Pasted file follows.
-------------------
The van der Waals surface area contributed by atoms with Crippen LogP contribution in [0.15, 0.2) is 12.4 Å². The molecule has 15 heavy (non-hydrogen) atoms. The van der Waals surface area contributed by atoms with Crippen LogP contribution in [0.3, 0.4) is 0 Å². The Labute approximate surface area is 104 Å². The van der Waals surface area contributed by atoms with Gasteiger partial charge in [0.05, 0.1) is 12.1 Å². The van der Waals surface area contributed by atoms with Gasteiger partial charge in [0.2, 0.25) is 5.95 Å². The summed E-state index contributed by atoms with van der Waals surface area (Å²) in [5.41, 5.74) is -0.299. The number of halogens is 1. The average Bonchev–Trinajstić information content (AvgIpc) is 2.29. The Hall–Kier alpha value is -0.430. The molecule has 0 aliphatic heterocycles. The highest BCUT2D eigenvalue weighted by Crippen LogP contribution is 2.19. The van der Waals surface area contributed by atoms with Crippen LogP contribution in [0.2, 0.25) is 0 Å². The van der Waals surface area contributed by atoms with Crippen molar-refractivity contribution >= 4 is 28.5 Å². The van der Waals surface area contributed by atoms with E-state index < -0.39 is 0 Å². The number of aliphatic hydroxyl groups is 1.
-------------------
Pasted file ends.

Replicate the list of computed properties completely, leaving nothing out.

The van der Waals surface area contributed by atoms with Crippen LogP contribution in [0.15, 0.2) is 12.4 Å². The molecule has 15 heavy (non-hydrogen) atoms. The van der Waals surface area contributed by atoms with Crippen LogP contribution in [0.3, 0.4) is 0 Å². The Labute approximate surface area is 104 Å². The van der Waals surface area contributed by atoms with Gasteiger partial charge in [0.05, 0.1) is 12.1 Å². The van der Waals surface area contributed by atoms with Gasteiger partial charge in [0.2, 0.25) is 5.95 Å². The summed E-state index contributed by atoms with van der Waals surface area (Å²) in [5.41, 5.74) is -0.299. The number of halogens is 1. The average Bonchev–Trinajstić information content (AvgIpc) is 2.29. The Hall–Kier alpha value is -0.430. The molecule has 0 aliphatic heterocycles. The highest BCUT2D eigenvalue weighted by Crippen LogP contribution is 2.19. The van der Waals surface area contributed by atoms with Crippen LogP contribution in [0.2, 0.25) is 0 Å². The van der Waals surface area contributed by atoms with Crippen molar-refractivity contribution >= 4 is 28.5 Å². The van der Waals surface area contributed by atoms with E-state index < -0.39 is 0 Å². The number of aliphatic hydroxyl groups is 1.